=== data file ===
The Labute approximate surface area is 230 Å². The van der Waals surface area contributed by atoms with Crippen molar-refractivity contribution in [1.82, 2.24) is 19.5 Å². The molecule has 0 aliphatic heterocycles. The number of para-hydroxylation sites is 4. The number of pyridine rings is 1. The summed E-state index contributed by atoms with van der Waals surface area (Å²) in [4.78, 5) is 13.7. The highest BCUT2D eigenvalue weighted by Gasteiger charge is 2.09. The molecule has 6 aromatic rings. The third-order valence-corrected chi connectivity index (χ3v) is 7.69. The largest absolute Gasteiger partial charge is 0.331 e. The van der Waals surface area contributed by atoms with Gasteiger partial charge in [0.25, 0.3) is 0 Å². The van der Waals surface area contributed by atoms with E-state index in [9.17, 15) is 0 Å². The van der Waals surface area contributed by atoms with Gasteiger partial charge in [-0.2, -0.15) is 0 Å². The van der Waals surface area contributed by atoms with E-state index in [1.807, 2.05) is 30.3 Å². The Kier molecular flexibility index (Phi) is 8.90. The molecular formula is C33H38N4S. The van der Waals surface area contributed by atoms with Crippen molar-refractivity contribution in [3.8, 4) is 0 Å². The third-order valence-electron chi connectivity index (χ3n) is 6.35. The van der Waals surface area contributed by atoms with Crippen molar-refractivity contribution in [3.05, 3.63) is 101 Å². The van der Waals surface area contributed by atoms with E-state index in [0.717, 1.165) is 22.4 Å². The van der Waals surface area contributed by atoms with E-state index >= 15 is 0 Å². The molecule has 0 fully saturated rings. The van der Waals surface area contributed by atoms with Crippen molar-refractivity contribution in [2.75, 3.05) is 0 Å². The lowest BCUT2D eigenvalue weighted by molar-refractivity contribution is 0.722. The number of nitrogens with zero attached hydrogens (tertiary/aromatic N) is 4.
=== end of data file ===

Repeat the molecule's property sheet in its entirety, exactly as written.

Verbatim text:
The Labute approximate surface area is 230 Å². The van der Waals surface area contributed by atoms with Crippen molar-refractivity contribution in [1.82, 2.24) is 19.5 Å². The molecule has 0 aliphatic heterocycles. The number of para-hydroxylation sites is 4. The number of pyridine rings is 1. The summed E-state index contributed by atoms with van der Waals surface area (Å²) in [4.78, 5) is 13.7. The highest BCUT2D eigenvalue weighted by Gasteiger charge is 2.09. The molecule has 6 aromatic rings. The third-order valence-corrected chi connectivity index (χ3v) is 7.69. The largest absolute Gasteiger partial charge is 0.331 e. The van der Waals surface area contributed by atoms with Gasteiger partial charge in [0.25, 0.3) is 0 Å². The van der Waals surface area contributed by atoms with E-state index in [9.17, 15) is 0 Å². The van der Waals surface area contributed by atoms with Gasteiger partial charge in [-0.2, -0.15) is 0 Å². The van der Waals surface area contributed by atoms with E-state index in [1.807, 2.05) is 30.3 Å². The Kier molecular flexibility index (Phi) is 8.90. The molecular formula is C33H38N4S. The van der Waals surface area contributed by atoms with Crippen molar-refractivity contribution in [3.8, 4) is 0 Å². The third-order valence-electron chi connectivity index (χ3n) is 6.35. The van der Waals surface area contributed by atoms with Crippen molar-refractivity contribution in [3.05, 3.63) is 101 Å². The van der Waals surface area contributed by atoms with E-state index in [0.717, 1.165) is 22.4 Å². The van der Waals surface area contributed by atoms with E-state index >= 15 is 0 Å². The molecule has 0 fully saturated rings. The van der Waals surface area contributed by atoms with Crippen molar-refractivity contribution in [2.75, 3.05) is 0 Å². The lowest BCUT2D eigenvalue weighted by molar-refractivity contribution is 0.722. The number of nitrogens with zero attached hydrogens (tertiary/aromatic N) is 4.